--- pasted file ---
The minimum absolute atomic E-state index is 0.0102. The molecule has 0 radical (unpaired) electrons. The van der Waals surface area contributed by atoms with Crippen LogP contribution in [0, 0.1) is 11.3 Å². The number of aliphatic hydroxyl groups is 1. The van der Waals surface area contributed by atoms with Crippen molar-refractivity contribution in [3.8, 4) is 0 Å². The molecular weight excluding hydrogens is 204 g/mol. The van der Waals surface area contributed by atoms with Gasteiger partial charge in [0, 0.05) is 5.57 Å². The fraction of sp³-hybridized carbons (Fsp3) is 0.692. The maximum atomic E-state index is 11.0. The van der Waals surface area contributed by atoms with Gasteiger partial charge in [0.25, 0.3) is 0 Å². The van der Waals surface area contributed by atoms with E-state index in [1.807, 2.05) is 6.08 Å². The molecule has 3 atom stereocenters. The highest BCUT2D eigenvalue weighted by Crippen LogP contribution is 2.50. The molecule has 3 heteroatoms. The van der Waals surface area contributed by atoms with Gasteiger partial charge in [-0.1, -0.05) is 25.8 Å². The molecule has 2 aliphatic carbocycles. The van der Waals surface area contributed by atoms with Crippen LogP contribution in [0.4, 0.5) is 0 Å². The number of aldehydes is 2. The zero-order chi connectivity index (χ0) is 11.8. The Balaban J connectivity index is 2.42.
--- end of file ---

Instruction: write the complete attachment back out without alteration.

The minimum absolute atomic E-state index is 0.0102. The molecule has 0 radical (unpaired) electrons. The van der Waals surface area contributed by atoms with Crippen LogP contribution in [0, 0.1) is 11.3 Å². The number of aliphatic hydroxyl groups is 1. The van der Waals surface area contributed by atoms with Crippen molar-refractivity contribution in [3.8, 4) is 0 Å². The molecular weight excluding hydrogens is 204 g/mol. The van der Waals surface area contributed by atoms with Gasteiger partial charge in [0, 0.05) is 5.57 Å². The fraction of sp³-hybridized carbons (Fsp3) is 0.692. The maximum atomic E-state index is 11.0. The van der Waals surface area contributed by atoms with Gasteiger partial charge in [0.25, 0.3) is 0 Å². The van der Waals surface area contributed by atoms with E-state index in [1.807, 2.05) is 6.08 Å². The molecule has 3 atom stereocenters. The highest BCUT2D eigenvalue weighted by Crippen LogP contribution is 2.50. The molecule has 3 heteroatoms. The van der Waals surface area contributed by atoms with Gasteiger partial charge in [-0.1, -0.05) is 25.8 Å². The molecule has 2 aliphatic carbocycles. The van der Waals surface area contributed by atoms with Crippen LogP contribution in [0.4, 0.5) is 0 Å². The number of aldehydes is 2. The zero-order chi connectivity index (χ0) is 11.8. The Balaban J connectivity index is 2.42.